At the Center for Children’s Law and Policy, we feel revulsion and disgust at the violence on January 6 and the lawless efforts to deny the will of the voters. Every day more videos show the horrific violence in the Capitol building by goons and rioters bent on overturning the lawful election of Joe Biden and Kamala Harris. There are multiple Investigations into the astonishing failure of police and federal agencies to prevent and control the chaos.
The foundation of our democracy is respect for the rule of law, and we condemn those individuals – public officials as well as rioters – who have worked so actively to undermine that foundation. We hope that young people will see that violence is dangerous, harmful, and wrong.
But we fear that young people will get a different message from these events – a message about who we fear and who we favor.
Last summer as police and federal agencies prepared for demonstrations in Washington, DC following the deaths of Breonna Taylor, George Floyd, and others at the hands of police, the prevention and control measures were dramatic. Although the vast majority of protests across the country by those seeking racial and social justice had been peaceful, federal and local officials responded with an overwhelming military presence.
Yet last month when a mob of racist white supremacist insurrectionists made plans to invade the city, declare war, and commit savagery, the authorities provided minimal protection of the Capitol, and some law enforcement officers openly supported the rioters.
In the youth justice system, as in every other aspect of American life, racism is an omnipresent evil. The plans for a strong Black presence in the Capital to call for an end to police killings prompted a wall of military might. In comparison, the plans by white seditionists to invade the Capitol and violently overthrow the work of Congress led authorities to put up what amounted to a picket fence, easily scaled or pushed out of the way. This contrast shows how deep racism and white supremacy are ingrained in American power structures and institutions, including law enforcement.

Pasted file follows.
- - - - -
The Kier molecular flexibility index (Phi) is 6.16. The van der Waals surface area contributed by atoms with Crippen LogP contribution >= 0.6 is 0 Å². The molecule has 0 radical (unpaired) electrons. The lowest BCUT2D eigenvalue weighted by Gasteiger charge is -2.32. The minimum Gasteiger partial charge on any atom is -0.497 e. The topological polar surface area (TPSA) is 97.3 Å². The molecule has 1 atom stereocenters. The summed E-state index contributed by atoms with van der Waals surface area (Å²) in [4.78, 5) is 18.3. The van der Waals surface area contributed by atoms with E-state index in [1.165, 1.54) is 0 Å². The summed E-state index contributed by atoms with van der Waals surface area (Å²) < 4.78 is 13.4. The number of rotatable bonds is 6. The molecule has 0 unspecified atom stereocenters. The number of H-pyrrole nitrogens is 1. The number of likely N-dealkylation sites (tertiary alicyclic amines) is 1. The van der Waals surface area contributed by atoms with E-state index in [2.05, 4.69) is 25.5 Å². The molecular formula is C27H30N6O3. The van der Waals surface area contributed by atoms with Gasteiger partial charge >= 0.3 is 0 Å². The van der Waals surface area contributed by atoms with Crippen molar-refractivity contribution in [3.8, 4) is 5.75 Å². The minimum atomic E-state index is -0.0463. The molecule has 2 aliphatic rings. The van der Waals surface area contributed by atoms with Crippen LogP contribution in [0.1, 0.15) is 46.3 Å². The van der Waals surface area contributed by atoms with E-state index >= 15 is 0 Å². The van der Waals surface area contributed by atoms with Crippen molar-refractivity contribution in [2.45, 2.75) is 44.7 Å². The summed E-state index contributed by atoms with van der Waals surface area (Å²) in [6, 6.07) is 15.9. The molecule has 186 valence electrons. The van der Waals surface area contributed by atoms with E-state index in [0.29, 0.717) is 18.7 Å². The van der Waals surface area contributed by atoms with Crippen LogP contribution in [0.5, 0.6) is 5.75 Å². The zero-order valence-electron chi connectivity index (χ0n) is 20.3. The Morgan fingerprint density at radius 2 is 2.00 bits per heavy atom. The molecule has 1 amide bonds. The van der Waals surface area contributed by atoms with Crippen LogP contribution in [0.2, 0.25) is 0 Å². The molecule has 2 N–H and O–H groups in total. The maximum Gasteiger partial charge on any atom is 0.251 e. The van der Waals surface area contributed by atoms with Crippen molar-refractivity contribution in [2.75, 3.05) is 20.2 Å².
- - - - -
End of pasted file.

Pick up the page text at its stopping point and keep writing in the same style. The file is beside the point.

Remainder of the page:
What message does this send to our children about who we fear and who we favor? The youth justice system denigrates young people of color in a hundred different ways every day. The message they get about themselves is that they are dangerous, disruptive, and need to be controlled by overwhelming force. At CCLP, we have seen this in police encounters, juvenile detention centers, state commitment facilities, courtrooms, and probation offices. Law enforcement authorities in the District of Columbia have now reinforced that message. That is not acceptable to us at CCLP, nor should it be to anyone.
We are humbled to work alongside advocates, community members, and young people who share the goal of dismantling the elements of white supremacy that pervade the youth justice system – and we will continue the fight.